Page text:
It’s instructive to step outside the world of higher education to see how we’re viewed from the outside. Sometimes it’s enlightening and sometimes it’s just entertaining.Â But it’s always important for us to know how those outside higher education (potential students, alumni, parents, legislators, community members, etc.) view us and our actions.
Stanford University has instituted a re-connection fee for students who are the target of a DMCA notice. In general, the idea of charging a reconnection fee after a student has violated a policy is not new; over 2 years ago, a handful of respondents (8%) to the 2005 ResNet Survey (pdf file of the results of Section 6 of the survey) indicated they charged such a fee. Ray Beckerman received a copy of the notice that Stanford sent to its students and posted it in his blog under the heading “Stanford Adopts Policy: Assume RIAA is Right.” Slashdot also posted a link to the notice but under the slightly more innocuous title “Stanford To Charge Reconnect Fee For DMCA Notices.” The Chronicle of Higher Education allowed Stanford to respond in their story on the new policy. The Chronicle noted that “Stanford would give students ample opportunity to contest infringement notices and would waive the fines for students who received ‘problematic’ complaints.” Lauren Schoenthaler, a lawyer for Stanford, said that they are “not out there trying to add insult to injury by charging people who receive bogus complaints.”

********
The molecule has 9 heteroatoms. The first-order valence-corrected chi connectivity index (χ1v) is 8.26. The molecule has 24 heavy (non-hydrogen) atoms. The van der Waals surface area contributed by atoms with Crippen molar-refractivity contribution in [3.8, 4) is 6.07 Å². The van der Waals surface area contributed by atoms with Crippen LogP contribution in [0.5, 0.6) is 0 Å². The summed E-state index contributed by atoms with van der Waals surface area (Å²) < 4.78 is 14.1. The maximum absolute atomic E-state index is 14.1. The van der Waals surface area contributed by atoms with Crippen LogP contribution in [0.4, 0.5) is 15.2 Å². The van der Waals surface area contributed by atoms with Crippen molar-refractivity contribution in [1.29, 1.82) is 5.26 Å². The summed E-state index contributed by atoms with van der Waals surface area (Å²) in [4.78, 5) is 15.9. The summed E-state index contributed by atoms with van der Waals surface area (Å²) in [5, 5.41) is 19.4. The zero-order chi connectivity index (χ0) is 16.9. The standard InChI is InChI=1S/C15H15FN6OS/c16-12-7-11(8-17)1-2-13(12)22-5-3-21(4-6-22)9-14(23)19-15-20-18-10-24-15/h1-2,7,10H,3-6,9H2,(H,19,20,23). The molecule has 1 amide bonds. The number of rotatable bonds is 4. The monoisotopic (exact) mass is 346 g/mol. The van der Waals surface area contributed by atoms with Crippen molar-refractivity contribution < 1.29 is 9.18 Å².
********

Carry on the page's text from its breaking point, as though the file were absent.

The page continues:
It’s worth reading through the comments in Ray’s blog posting and the Slashdot story. Yes, the title for Ray’s posting is misleading and inaccurate. Yes, many or most of the comments are off-base, knee-jerk, and ignorant of many of the basic facts of this specific situation and the general situation. At the end of the day, however, that’s how people are reacting and what they are thinking and it’s vitally important that we understand and keep abreast of those reactions and thoughts.